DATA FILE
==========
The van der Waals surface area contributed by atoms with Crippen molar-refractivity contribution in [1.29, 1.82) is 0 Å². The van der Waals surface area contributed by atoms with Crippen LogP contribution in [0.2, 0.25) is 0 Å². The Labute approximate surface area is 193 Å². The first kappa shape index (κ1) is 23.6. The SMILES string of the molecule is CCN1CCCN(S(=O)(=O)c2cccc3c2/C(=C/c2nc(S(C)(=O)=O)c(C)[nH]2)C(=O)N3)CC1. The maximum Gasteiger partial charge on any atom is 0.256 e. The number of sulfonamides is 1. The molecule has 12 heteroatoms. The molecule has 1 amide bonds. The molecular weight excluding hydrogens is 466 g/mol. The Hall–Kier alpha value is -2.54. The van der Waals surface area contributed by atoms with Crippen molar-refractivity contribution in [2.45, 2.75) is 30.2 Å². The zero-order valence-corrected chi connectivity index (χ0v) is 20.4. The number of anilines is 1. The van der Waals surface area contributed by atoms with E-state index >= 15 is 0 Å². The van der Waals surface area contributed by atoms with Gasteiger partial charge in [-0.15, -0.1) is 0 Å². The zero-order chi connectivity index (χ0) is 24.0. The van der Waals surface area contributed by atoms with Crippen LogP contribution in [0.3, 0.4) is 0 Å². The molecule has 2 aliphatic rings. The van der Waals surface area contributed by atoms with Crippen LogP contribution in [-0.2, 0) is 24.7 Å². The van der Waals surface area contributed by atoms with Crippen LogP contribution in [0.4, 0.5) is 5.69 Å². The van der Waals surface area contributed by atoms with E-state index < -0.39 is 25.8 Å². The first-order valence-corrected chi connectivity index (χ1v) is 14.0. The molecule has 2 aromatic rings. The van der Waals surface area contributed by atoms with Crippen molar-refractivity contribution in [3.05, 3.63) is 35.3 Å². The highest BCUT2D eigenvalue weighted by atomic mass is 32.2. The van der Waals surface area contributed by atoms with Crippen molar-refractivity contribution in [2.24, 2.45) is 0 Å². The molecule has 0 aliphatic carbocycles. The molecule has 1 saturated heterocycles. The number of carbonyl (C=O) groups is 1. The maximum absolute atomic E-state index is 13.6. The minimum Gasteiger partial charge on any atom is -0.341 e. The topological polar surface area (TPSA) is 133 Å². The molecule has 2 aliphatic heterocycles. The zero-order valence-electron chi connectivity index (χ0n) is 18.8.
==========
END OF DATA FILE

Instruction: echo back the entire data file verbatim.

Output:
The van der Waals surface area contributed by atoms with Crippen molar-refractivity contribution in [1.29, 1.82) is 0 Å². The van der Waals surface area contributed by atoms with Crippen LogP contribution in [0.2, 0.25) is 0 Å². The Labute approximate surface area is 193 Å². The first kappa shape index (κ1) is 23.6. The SMILES string of the molecule is CCN1CCCN(S(=O)(=O)c2cccc3c2/C(=C/c2nc(S(C)(=O)=O)c(C)[nH]2)C(=O)N3)CC1. The maximum Gasteiger partial charge on any atom is 0.256 e. The number of sulfonamides is 1. The molecule has 12 heteroatoms. The molecule has 1 amide bonds. The molecular weight excluding hydrogens is 466 g/mol. The Hall–Kier alpha value is -2.54. The van der Waals surface area contributed by atoms with Crippen molar-refractivity contribution in [2.45, 2.75) is 30.2 Å². The zero-order valence-corrected chi connectivity index (χ0v) is 20.4. The number of anilines is 1. The van der Waals surface area contributed by atoms with E-state index >= 15 is 0 Å². The van der Waals surface area contributed by atoms with Gasteiger partial charge in [-0.15, -0.1) is 0 Å². The zero-order chi connectivity index (χ0) is 24.0. The van der Waals surface area contributed by atoms with Crippen LogP contribution in [0.3, 0.4) is 0 Å². The molecule has 2 aliphatic rings. The van der Waals surface area contributed by atoms with Crippen LogP contribution in [-0.2, 0) is 24.7 Å². The van der Waals surface area contributed by atoms with Crippen LogP contribution in [0.4, 0.5) is 5.69 Å². The van der Waals surface area contributed by atoms with E-state index < -0.39 is 25.8 Å². The first-order valence-corrected chi connectivity index (χ1v) is 14.0. The molecule has 2 aromatic rings. The van der Waals surface area contributed by atoms with Crippen molar-refractivity contribution in [3.05, 3.63) is 35.3 Å². The highest BCUT2D eigenvalue weighted by atomic mass is 32.2. The van der Waals surface area contributed by atoms with Crippen molar-refractivity contribution in [2.24, 2.45) is 0 Å². The molecule has 0 aliphatic carbocycles. The molecule has 1 saturated heterocycles. The number of carbonyl (C=O) groups is 1. The maximum absolute atomic E-state index is 13.6. The minimum Gasteiger partial charge on any atom is -0.341 e. The topological polar surface area (TPSA) is 133 Å². The molecule has 2 aliphatic heterocycles. The zero-order valence-electron chi connectivity index (χ0n) is 18.8.